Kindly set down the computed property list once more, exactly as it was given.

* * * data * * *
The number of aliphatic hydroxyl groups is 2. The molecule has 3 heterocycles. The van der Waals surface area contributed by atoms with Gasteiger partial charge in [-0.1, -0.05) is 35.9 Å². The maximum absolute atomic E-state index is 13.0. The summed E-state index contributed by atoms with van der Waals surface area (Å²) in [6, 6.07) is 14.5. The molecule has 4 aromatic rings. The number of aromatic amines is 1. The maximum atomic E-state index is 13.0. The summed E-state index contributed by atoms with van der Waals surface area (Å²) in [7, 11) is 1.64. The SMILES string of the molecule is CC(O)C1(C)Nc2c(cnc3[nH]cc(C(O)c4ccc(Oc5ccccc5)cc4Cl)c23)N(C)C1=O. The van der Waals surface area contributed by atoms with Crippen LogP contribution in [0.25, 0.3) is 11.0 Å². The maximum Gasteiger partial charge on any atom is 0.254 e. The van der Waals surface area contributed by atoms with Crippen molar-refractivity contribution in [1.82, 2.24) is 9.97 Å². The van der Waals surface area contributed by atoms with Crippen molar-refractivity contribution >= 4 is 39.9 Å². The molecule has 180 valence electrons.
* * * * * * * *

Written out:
The number of aliphatic hydroxyl groups is 2. The molecule has 3 heterocycles. The van der Waals surface area contributed by atoms with Gasteiger partial charge in [-0.1, -0.05) is 35.9 Å². The maximum absolute atomic E-state index is 13.0. The summed E-state index contributed by atoms with van der Waals surface area (Å²) in [6, 6.07) is 14.5. The molecule has 4 aromatic rings. The number of aromatic amines is 1. The maximum atomic E-state index is 13.0. The summed E-state index contributed by atoms with van der Waals surface area (Å²) in [7, 11) is 1.64. The SMILES string of the molecule is CC(O)C1(C)Nc2c(cnc3[nH]cc(C(O)c4ccc(Oc5ccccc5)cc4Cl)c23)N(C)C1=O. The van der Waals surface area contributed by atoms with Crippen LogP contribution in [0.25, 0.3) is 11.0 Å². The maximum Gasteiger partial charge on any atom is 0.254 e. The van der Waals surface area contributed by atoms with Crippen molar-refractivity contribution in [1.82, 2.24) is 9.97 Å². The van der Waals surface area contributed by atoms with Crippen molar-refractivity contribution >= 4 is 39.9 Å². The molecule has 180 valence electrons.